Facts for the Hacks
It's Crunch Time for Poverty Numbers
Posted Monday, September 27, 1999
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An important set of poverty statistics -- for 1998 -- is due to be released by the Census Bureau this coming Thursday. But the key won't be the official overall poverty rate, which will get the initial headlines and presumably will drop. More important is the underlying census data that will be released at the same time. Poverty nerds will promptly fiddle with this data and run it through their computers to see if it still seems to indicate a mysterious decline in reported income among the very poor -- roughly, single mothers below 75 percent of the poverty line. This decline first showed up in 1997, and leftish "advocacy" groups such as the Center on Budget and Policy Priorities (CBPP) and the Children's Defense Fund (CDF) have been blaming it on the 1996 welfare reform.
Even if the statistical trend persists, it's not clear what it means -- there is no corresponding increase in actual, visible suffering; it could mean that single mothers are just getting more money under the table from their boyfriends, for example. (And even if the numbers do reflect an actual income decline, that might be the temporary price of shifting from a welfare culture to a working culture.) But if the trend persists, the left might get some traction in the press, which it didn't quite acheive when it publicized the 1997 numbers last month. (Memo to the CBPP: Be nicer to Robert Pear this time!). ... On the other hand, if the downward trend peters out, the left will basically be bereft of any significant statistic to use against welfare reform -- since the other numbers (labor force participation, the overall poverty rate, teen pregnancy, etc.) are quite positive. ...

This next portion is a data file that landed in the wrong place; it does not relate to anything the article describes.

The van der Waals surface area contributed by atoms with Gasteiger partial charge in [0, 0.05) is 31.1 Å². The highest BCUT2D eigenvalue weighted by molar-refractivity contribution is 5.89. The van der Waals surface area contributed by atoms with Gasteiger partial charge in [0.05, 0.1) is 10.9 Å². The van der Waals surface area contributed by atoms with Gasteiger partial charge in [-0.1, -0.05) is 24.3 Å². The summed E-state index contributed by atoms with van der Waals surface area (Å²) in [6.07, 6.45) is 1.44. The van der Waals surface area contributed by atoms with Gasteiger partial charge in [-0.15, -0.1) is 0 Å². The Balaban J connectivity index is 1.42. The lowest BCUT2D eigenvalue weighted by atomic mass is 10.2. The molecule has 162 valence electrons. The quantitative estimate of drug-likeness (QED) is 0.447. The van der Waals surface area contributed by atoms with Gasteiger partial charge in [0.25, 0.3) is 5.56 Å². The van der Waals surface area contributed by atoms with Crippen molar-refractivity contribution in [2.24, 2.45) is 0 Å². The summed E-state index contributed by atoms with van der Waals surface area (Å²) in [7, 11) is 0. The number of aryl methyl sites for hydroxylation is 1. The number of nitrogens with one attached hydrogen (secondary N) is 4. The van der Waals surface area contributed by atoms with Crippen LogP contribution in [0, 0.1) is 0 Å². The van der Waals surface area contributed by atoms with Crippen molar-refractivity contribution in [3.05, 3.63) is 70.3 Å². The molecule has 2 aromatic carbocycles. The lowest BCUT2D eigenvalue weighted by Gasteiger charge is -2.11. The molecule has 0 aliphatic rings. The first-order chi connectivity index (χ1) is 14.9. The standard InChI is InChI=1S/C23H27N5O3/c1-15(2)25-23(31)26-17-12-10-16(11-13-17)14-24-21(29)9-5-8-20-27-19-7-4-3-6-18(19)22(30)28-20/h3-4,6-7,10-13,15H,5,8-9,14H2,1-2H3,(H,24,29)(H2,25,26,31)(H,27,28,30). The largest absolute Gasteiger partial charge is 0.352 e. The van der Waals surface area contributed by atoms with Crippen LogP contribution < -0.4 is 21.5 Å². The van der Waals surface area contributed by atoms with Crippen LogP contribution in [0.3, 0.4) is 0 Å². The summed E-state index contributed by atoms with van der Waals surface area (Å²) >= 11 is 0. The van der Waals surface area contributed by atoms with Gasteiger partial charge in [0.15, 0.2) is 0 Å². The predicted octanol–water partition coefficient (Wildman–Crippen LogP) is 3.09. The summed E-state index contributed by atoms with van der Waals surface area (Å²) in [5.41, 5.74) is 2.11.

The initial race to crunch the numbers might take as little as 24 hours. . . . . My bet: the declining-income trend will continue, but we still won't know what it means.
I Fill, You Fill, They All Filled, and There Were Still Five Minutes Left! Did you catch the little propaganda display WETA staged last Friday to smooth the entrance of Gwen Ifill as host of Washington Week in Review? Not much more than midway through the half-hour show, interim host Paul Duke showed a self-satisfied pseudo-documentary that touched all the wrinkly erogenous zones of the PBS audience -- the Nixon threat, the (justly) beloved Peter Lisagor -- and glossed almost completely over ex-host Ken Bode's long tenure, before introducing the "Ifill era." Then came the Maoist reeducation session, during which the panelists spontaneously sang Ifill's praises, except that they quickly ran out of things they weren't too embarrassed to say and (with what seemed like a full five minutes left in the program) the conversation degenerated into stock "people-who've-recognized-me-in-train-stations" reminiscences. ...
Could WETA's producers have made it any more obvious that they're nervous and defensive about the possibility that the liberal geezers who watch the show might now tune out? (Read the transcript for yourself here.) Ifill deserves better than these heavyhanded amateurs. ...
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Copyright 1999 Mickey Kaus.